Pretty much the one thing I don't like from what I've seen and heard so far is that the Empire apparently still rules the galaxy. (?) This is based on the Rebels now being called the Resistance, which makes it sound like they haven't made much headway in the past 30-plus years. They blew up two Death Stars, killed Darth Vader and killed the Emperor himself, but they're still on the defensive after all that? I don't really like it.

    But I'll reserve total judgment until I've seen the movie.

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  2. To continue your analogies, he seems like the Obi-Wan of this movie.

    You know, I hadn't really considered that, but you're right. Plus, the trailers seem to suggest that he's the one who gets Rey off Jakku, thus furthering his role as the new Obi-Wan/theshold guardian who gets the hero onto their path.

    Which, of course, just heightens the likelihood of Han dying in this movie. I've been operating under the assumption that Luke is the new trilogy's Obi-Wan (and thus not long for the films), but nothing in the trailers thus far has supported that idea. Whereas Han definitely does seem to be slotted into that role, at least based on what we've seen.

    I liked a lot of the old expanded universe stuff, but Luke rebuilding the Jedi Order just always seemed a bit off to me for whatever reason.

    Whereas I love the new Jedi order stuff, just because it seems like the most obvious post-Jedi development to me (other than Han & Leia getting married), and I'm a little bummed by the trailer's implication that Luke is still the only Jedi running around. Basically, the more Jedi there are, the happier I am, because the Jedi are what set Star Wars apart from every other sci-fi property. Everybody's got ships and blasters and aliens and cocky rakish pilots, but only Star Wars has super-powered warrior monks with laser swords.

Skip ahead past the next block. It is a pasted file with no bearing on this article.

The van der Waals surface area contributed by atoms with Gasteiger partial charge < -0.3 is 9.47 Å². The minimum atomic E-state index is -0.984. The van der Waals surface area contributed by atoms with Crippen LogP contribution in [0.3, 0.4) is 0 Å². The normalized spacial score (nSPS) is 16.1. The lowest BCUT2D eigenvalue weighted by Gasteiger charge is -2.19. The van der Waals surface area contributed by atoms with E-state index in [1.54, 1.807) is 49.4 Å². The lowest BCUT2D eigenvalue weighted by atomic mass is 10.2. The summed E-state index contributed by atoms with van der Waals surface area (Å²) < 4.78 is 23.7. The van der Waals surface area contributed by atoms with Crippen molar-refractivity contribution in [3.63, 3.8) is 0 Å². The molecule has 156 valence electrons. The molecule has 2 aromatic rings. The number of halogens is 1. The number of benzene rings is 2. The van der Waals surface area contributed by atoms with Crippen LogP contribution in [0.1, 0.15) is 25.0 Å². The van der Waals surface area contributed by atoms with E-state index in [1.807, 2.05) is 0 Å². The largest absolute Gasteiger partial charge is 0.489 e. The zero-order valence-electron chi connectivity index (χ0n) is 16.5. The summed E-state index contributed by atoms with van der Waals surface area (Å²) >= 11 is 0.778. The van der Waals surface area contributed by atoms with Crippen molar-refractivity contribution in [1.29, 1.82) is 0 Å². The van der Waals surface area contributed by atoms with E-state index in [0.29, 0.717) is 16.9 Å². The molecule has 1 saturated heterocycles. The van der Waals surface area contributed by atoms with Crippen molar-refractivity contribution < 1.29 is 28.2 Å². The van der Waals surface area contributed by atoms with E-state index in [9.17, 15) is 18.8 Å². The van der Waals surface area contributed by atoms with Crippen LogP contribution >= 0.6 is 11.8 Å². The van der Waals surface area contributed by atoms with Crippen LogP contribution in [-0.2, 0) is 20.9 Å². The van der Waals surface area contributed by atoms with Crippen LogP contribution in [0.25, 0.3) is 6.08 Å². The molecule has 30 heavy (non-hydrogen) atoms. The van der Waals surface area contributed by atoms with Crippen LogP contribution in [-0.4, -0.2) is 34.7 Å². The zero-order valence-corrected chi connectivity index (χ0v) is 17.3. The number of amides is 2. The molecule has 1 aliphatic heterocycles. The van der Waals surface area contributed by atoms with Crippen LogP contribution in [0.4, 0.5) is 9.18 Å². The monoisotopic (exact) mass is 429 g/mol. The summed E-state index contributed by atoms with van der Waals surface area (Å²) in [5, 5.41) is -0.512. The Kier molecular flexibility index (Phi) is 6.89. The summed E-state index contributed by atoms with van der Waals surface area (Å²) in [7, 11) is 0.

They blew up two Death Stars, killed Darth Vader and killed the Emperor himself, but they're still on the defensive after all that? I don't really like it.

    As you say, it'll all come down to execution, but I am also a little wary of this idea. What's confusing is that there's already been indications in some of the new post-Jedibooks & comics that the Empire is essentially defeated (at least, forced into a treaty with the New Republic) roughly a year after Endor (the Battle of Jakku, which led to the Star Destroyer we've seen in the trailer crashing into the planet, being the last hurrah of the Empire prior to the treaty being signed). That a resurgent faction of the Imperials could rise up decades later to threaten the New Republic in the guise of the First Order certainly works, but then I'm not sure why the New Republic would become the Rebellion-esque Resistance (unless the First Order proved to be spectacularly successful in reversing the Empire's fortunes, winning back the galaxy and reducing the New Republic back to a nominal rebellion - which would fit overall with the film's seeming tone of "make everyone think of the Original Trilogy" but would also be almost as disappointing as having the Rebels still being Rebels and fighting the Empire 30 years after Endor, since it's functionally the same thing.